This is an excerpt from Dennis Miller’s explosive new book The Shocking Truth About Pharmacy: A Pharmacist Reveals All The Disturbing Secrets. The entire book is available for download from Amazon for 99 cents.
Are You Concerned About the Number of Medications You Take?
Pharmacy customers occasionally mention to their pharmacist that they’re concerned about the number of drugs they’re taking, and that they would like to take fewer drugs. Customers want to know what their pharmacist thinks about the situation.
That seems like a fairly straightforward question, but unfortunately the pharmacist’s answer can be a minefield. If your pharmacist feels that there may be drugs that are excessive or unnecessary, what is the likelihood that he/she will share that opinion with you?
Is your pharmacist concerned that you will contact your physician and say, “My pharmacist says that I may be able to eliminate one or more drugs that I’m on”?
Tell Your Doctor “I want to take as few medications as possible”
Would it be simpler for you to just tell your physician directly that you want to take as few medications as possible? That would put your physician on notice that you are interested in eliminating unnecessary medications.
In my opinion, if your physician replies, “I agree,” that is a sign that he/she is a good physician. If, on the other hand, your physician is annoyed or angered by your statement or implies that you don’t have enough knowledge about drugs to comment on the matter, then maybe you should consider finding another physician.
Angry Phone Calls from Physicians:
Pharmacists clearly don’t enjoy angry phone calls from physicians in which the physician states or implies that the pharmacist should just shut up. Many physicians have an attitude such as “I’ll write the prescriptions and you fill them. Period.”
When It Comes to Pills, Our System Says “More Is Better”:
Telling one’s doctor that you would like to take as few medications as possible should be viewed as an entirely reasonable statement. Unfortunately that statement flies in the face of the pill tsunami in the USA.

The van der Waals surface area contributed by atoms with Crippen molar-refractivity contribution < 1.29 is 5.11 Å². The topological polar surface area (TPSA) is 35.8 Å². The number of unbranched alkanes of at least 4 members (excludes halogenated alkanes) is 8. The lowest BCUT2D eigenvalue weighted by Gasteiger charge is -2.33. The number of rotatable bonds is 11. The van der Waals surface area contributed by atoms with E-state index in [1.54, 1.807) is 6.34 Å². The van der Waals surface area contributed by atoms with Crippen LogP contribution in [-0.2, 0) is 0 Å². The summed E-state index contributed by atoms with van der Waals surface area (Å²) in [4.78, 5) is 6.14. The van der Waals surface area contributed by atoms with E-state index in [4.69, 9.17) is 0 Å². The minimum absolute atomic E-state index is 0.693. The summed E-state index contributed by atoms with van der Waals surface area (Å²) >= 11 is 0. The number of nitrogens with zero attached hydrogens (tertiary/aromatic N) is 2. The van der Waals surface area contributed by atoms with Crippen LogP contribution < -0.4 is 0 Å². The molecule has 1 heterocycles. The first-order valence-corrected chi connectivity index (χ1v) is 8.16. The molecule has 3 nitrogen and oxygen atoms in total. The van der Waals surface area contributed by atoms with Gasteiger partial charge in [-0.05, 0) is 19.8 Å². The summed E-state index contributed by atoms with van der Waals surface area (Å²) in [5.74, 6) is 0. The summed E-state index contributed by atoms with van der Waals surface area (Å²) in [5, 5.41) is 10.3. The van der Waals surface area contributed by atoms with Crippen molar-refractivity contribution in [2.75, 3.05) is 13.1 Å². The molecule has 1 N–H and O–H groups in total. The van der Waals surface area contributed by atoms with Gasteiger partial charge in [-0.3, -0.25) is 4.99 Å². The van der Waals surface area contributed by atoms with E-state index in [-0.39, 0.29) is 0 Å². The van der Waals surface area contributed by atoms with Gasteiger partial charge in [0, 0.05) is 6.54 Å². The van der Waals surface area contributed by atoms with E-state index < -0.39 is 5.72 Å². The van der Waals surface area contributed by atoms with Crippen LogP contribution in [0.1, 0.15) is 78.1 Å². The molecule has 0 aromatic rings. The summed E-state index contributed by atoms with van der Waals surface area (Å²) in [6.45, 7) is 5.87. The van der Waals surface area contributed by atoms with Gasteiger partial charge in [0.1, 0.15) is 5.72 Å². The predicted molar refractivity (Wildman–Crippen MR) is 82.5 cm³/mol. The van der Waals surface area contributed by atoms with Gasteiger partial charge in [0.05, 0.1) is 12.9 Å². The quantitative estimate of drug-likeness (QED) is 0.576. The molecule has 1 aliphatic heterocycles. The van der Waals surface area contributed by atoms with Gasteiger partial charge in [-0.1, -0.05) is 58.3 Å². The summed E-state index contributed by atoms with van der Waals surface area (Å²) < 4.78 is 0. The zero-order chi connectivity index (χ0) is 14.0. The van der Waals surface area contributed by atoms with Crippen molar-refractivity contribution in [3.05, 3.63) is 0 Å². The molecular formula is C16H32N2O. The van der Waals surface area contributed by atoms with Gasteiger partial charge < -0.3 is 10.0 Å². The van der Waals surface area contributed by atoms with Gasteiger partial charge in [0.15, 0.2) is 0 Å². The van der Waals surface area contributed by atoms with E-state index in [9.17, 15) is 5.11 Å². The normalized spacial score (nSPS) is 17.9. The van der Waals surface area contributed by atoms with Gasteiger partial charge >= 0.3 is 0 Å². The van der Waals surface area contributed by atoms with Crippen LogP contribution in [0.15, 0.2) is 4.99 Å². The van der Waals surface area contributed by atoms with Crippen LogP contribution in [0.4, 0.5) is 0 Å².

Our medical system is absolutely biased toward the concept “more is better.” Thus you may be fighting an uphill battle if you tell your physician that you would like to decrease the number of medications you take.
Of course, one reason why physicians prescribe like there’s no tomorrow is a fear of a lawsuit for not treating a disease aggressively enough. Another reason is that insurance companies prefer to pay for pills rather than pay doctors to educate patients about prevention.
Are Pharmacists Your Ally in Your Quest to Take as Few Medications as Possible?
Is your pharmacist likely to agree with you or be supportive of your view that you would like to take fewer medications? To get out of a touchy situation, I have seen pharmacists tell customers things like, “Your doctor wouldn’t have prescribed those drugs if he/she didn’t think they would help you.” I hate to admit that I’ve given that same cop-out answer on occasion myself to avoid discussing this touchy subject.
Why Is the Term “Polypharmacy” Used Instead of “Overmedication”?
Because the term “overmedication” is so unsettling to many pharmacists, in my opinion the peculiar term “polypharmacy” is used much more often. Maybe pharmacists prefer the term “polypharmacy” because it helps to hide the reality that many of our customers take too many drugs of questionable safety and effectiveness. It is also possible that the term “polypharmacy” is employed in a pompous attempt to impress the public with a highfalutin scientific-sounding word. “Overmedication” sounds exploitative whereas “polypharmacy” sounds scientific.